India ranks as the sixth largest food market in the world, pegged at an estimated R12.2 lakh crore in FY2015. It is expected to grow to R16.6 lakh crore over the years and further expand to R21.8 lakh crore by FY26 at 2014-15 prices. We are also the largest global consumers of dairy products, pulses, sugar and spices. Indians spend more on food than any other consumption category and this is expected to continue. Overall, the food market grew at 4.2% per annum in real terms during the last decade, which was slightly higher than the pace of growth observed during the decade earlier (3% per annum). Urban India has registered a relatively higher growth (5.6%) as compared to rural (3.4%). In fact, between FY15 and FY21, the country’s food market is expected to register an average annual growth rate of 5.3% per annum, and will grow a tad faster at 5.7% per annum between FY21 and FY26.
As India has globalised rapidly over the last couple of decades, the impact has also been felt in food preferences of Indian households. While we are slowly but surely catching up with global trends, traditional tastes continue to dominate. Beverages and processed foods have registered the fastest growth (9% per annum in real terms) between FY05 and FY15. Growth of spending in this category has, in fact, doubled during the last decade as compared to the decade earlier.
The next fastest growing category is protein food, comprising of pulses, milk & milk products, eggs, fish and meat, which grew at 7% annually over the last decade. Among protein foods, milk products have registered similar growth as beverages and processed food (9%), which is a huge jump from its growth rate in the previous decade (2.8%). In contrast, the market for cereals remained almost stagnant, registering a growth of 0.3% per annum. As for edible oil, fruits and vegetables, real growth in household spending was in the range of 2% to 3%, which is slightly lower than that in the previous decade.
India is the only country where food continues to dominate household expenditure. In FY15, nearly 43% of Indian households’ expenditure was spent on food. The significant part though is the fact that there has been a steep decline in the share of food in total expenditures over the last two decades—from 62% in FY94 to 50% in FY05.
Apart from the sharp decline in Indian households’ spending on food, there are significant changes in the composition of the food basket. Indian food spending is currently dominated by protein foods (33%). Spending on cereals is almost 19% of total food expenditure, whereas for edible oil it is merely 7%. Indians are steadily moving away from staple grains like rice and wheat towards dairy-based products and processed foods. For instance, while the share of protein food in the entire consumption basket has increased from 27% in FY05 to 33% in FY15, that of beverages and processed foods went up from 16% to 19% in the same period. Simultaneously, the share of spending on cereals declined from 28% to 19%.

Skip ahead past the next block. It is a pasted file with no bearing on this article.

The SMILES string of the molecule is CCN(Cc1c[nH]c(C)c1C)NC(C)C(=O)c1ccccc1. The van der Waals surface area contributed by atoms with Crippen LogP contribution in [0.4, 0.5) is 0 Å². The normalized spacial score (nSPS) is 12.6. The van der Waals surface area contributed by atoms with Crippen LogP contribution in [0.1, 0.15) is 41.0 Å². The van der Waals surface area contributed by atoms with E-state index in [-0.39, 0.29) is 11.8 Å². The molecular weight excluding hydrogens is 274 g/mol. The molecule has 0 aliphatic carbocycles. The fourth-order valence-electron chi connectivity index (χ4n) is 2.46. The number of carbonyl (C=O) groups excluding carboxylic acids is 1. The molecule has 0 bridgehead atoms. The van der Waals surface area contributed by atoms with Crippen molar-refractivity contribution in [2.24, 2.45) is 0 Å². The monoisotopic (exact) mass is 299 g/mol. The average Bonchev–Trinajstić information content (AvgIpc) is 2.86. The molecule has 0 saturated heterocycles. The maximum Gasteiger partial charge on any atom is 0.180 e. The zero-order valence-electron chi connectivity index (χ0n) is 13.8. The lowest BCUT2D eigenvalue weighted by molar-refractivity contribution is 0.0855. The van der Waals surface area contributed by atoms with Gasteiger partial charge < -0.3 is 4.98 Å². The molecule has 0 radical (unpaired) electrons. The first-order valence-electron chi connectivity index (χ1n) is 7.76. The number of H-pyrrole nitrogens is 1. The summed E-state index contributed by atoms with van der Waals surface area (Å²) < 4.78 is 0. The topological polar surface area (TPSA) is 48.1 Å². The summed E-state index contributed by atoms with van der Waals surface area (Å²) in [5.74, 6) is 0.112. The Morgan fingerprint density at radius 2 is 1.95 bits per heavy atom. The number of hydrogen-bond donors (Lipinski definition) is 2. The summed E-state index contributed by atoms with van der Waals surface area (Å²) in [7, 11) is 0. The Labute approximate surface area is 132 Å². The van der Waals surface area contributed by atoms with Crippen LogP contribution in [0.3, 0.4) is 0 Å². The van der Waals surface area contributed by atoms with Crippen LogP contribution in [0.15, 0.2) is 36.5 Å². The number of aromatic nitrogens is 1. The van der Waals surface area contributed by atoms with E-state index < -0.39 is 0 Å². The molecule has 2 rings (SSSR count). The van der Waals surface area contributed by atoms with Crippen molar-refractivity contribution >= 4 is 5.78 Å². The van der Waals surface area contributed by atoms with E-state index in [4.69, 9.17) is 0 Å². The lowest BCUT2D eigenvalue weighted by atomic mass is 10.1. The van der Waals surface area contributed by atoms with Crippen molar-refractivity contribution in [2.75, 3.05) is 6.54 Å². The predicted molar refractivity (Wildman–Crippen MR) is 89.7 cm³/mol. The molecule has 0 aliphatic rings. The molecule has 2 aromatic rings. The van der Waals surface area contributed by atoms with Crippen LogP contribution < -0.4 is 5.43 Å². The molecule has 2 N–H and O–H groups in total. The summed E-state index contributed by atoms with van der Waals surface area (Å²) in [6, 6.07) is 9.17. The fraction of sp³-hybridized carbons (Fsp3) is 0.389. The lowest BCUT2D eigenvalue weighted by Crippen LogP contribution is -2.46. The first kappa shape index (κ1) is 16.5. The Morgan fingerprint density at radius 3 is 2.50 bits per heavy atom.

What has given rise to such enormous structural changes in India’s food habits? Using ICE 360 Survey 2014 data, we have estimated the income elasticity of food to be 0.47, which is relatively lower than other consumption items such as education (0.79 rural and 0.67 urban) and conveyance (1.08 rural and 0.97 urban). This implies if household income increases by 1%, then expenditure is likely to increase by 0.47%. Keeping this in mind, we looked at how economic status of households has contributed to changing trends. Household deciles (10 equal groups of 10% each), on the basis of monthly per capita expenditure, were created separately for rural and urban areas since expenditure levels in rural are different from that in urban. Thus, lower deciles, if created by considering all households together, will be skewed towards rural, and higher deciles will be biased towards urban areas. It was observed that the share of total household spending on food gradually declines with the improvement in the economic status of households, more so in urban. In rural areas, the bottom 10% households spend a little higher than half (58%) of their total out-of-pocket expenditure on food items, whereas the top 10% rural households spend around one-third (35%). Similarly, in urban India, bottom 10% households spend almost half of their total expenditure on food, unlike top 10% which spend only 23%.